Jig Fly

Susan Austad, Jig-Fly (8 x 6 x 4″), Wire Sculpture, Tree Gallery, NY, NY, 2012

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Tree Sculpture, wire and wire mesh (12 x 8 x 5″), 2012
“Wind passes through, gathers up loose materials and deposits them in trees-as the remains of its energy.”

Relief Sculpture B

Relief Sculpture, Fuego I, gauges of painted, wire mesh, painted paper mache,    (58 x 60 x 22″) 2009.  These forms, dark, yet translucent are lit within by red and orange; they suggest elements of earth and fire–above and below a surface.

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Relief Sculpture: plastic and wire mesh, black paper, lights (13 x 16 x 7″), 2011.  A model for “Fuego” III.

Relief  with blue/purple light

Relief Sculpture: gauges of wire mesh, wire, paper mache, lights (58 x 60 x 25″) 2010

The forms, pale and translucent (with internal blue & white lights) suggest ice above and below the water surface.

Relief Sculpture 6

Growing, relief sculpture:  gauges of wire and wire mesh (10 x 6 x 3 feet) 2001.

NYU Venice 1974-2001, Artists & Angiola Churchill, 80 WSE Gallery, NY, NY, 2012.

I transpose industrial, scratchy materials into an environment that looks soft, shimmering and organic.  It is ephemeral, becoming-“change”-the consistent law of nature.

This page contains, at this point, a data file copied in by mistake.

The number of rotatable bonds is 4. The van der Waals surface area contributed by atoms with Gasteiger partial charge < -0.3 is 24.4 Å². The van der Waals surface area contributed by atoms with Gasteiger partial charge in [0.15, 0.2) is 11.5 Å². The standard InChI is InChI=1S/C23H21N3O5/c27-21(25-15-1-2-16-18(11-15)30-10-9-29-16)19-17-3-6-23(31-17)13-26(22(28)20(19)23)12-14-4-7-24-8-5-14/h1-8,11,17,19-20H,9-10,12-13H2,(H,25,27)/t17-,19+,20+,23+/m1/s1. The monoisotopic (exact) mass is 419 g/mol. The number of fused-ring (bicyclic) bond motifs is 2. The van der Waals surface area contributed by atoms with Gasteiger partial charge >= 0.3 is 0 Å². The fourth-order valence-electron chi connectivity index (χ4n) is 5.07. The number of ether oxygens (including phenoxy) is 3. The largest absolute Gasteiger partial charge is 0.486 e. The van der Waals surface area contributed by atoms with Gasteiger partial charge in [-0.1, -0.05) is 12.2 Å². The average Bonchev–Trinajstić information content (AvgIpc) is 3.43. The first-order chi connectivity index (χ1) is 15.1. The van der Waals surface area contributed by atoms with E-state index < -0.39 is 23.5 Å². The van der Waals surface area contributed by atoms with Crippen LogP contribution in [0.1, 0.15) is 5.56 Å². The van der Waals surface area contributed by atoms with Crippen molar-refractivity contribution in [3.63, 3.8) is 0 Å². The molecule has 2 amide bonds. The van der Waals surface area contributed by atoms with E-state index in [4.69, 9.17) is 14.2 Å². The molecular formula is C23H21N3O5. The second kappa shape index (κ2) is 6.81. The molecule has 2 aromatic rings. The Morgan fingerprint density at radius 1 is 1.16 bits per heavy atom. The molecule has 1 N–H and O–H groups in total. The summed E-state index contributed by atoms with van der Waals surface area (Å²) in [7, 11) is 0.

Painted Relief 5

Camino a Manabao, relief: muslin, newspaper, wire, brush, painted wood24 x 19 x 8.5″ 2000

Exhibited in “Stuck” The Influence of Collage on 21st Century Artists, Molloy College Art Gallery, Rockville Center, NY, 2006.

“Austad creates a sculpture that evokes the shapes of natural terrain, but which is created of materials derived from the mass destruction of nature (such as, newspaper along with cloth and papier-mache).  In returning newsprint, primarily associated with the communication of information, to an austere beauty that reflects it material origins, she reflects on the methods of our communication with the world around us.” (Curator, Suzanne Dell’Orto)

Relief Sculpture 7

Unconcealment Veiled, gauges of wire mesh, paper mache, florescent lights (54 X 68 x 16.5″) 2001.

Exhibition:  “Venice 2001 (Alumni Artists),” La Casa Italiana Zerilli-Marino Gallery, New York, NY

The work does not refer to a specific place, but suggests a presence within the forms. Structural material (wire mesh) also becomes surface.  It looks hand crafted, and through the paper mache process, translucent forms are transposed to meditations on volume, surface and light.  The surfaces are illuminated and/or dissolved.  Like a Tiepolo, it spirals upward.